Have a go if you know what you are doing, but if you don’t, spend the money and have the work expertly done. I’ve seen too many of these amps where people have fiddled and caused problems. Consider what you could be doing to earn money while an expert works on your amplifiers instead! If in doubt, look at the 405 above.

Further Reading

The Stereophile reviews of the 405 and 405-2 are good places to start to get your head around what people were thinking when these amplifiers were released. I’ve written a lot more about the Quad 405, including several pieces about restoration, modifications and upgrades, and servicing. Positive Feedback has a great piece, with lots of mods and other technical details. Yet another page lists more modifications and upgrades.

One of my favourite resources is Keith Snook’s fantastic Quad repository. Keith goes into detail about his journey with the 405 and breaks things down over two large and very detailed pages. The first covers the original 405 and its various iterations, the second covers the 405-2.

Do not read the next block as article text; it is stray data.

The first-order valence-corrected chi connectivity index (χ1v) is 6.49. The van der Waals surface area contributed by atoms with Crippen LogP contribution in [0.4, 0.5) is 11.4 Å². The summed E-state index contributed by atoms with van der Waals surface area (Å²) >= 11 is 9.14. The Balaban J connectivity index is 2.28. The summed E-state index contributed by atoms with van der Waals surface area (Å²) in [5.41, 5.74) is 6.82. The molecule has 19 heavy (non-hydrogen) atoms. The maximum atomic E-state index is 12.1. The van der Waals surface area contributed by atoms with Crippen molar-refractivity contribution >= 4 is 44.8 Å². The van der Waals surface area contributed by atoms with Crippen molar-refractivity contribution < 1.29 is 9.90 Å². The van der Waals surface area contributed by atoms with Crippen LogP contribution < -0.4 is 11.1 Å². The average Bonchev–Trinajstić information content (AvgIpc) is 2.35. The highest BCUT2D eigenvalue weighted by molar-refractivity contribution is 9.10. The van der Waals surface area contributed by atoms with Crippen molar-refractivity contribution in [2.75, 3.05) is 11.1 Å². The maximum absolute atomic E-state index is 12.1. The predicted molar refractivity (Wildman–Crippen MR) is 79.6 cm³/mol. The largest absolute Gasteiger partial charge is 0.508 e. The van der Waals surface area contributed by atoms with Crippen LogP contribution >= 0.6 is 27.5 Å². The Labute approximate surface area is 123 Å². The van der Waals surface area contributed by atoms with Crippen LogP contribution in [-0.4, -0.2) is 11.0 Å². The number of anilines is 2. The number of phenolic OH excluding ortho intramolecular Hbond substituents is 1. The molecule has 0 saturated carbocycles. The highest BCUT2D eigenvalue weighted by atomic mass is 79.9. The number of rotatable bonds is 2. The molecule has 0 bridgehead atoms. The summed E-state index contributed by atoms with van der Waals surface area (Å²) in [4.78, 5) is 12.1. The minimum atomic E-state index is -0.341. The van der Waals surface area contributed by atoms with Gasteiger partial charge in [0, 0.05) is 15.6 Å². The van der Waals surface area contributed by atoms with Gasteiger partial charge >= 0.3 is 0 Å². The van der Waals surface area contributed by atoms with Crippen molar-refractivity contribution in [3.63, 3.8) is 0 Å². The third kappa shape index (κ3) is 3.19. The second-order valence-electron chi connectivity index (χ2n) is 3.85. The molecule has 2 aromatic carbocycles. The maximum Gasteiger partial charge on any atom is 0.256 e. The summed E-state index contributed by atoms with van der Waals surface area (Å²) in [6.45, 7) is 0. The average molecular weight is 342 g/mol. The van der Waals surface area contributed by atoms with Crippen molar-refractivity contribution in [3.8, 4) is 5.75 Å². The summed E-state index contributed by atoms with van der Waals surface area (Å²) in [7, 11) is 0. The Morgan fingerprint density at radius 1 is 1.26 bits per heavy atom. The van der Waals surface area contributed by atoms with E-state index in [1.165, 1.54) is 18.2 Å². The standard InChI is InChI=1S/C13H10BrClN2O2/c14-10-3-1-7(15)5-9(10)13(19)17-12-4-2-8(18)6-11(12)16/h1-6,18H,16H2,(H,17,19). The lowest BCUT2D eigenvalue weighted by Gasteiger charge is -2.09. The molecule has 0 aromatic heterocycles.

The Bottom Line

If you want an amp to soothe the soul, I encourage you to listen to a Quad 405 or 405-2. Better still, just grab yourself one to play with on a rainy day, you won’t regret it. For the price you’ll pay for the genuine article, you simply cannot go wrong.

If you already own a Quad 405 or 405-2  and you’d like me to service, overhaul or improve it for you, visit our Contact page to get in touch.

If you enjoyed this article or it’s helped you choose a Quad 405, you can say thanks by buying me a drink via the donate button. Articles like this are provided to help, they take many hours to create, on top of the many years of experience needed to be able to create them 🙏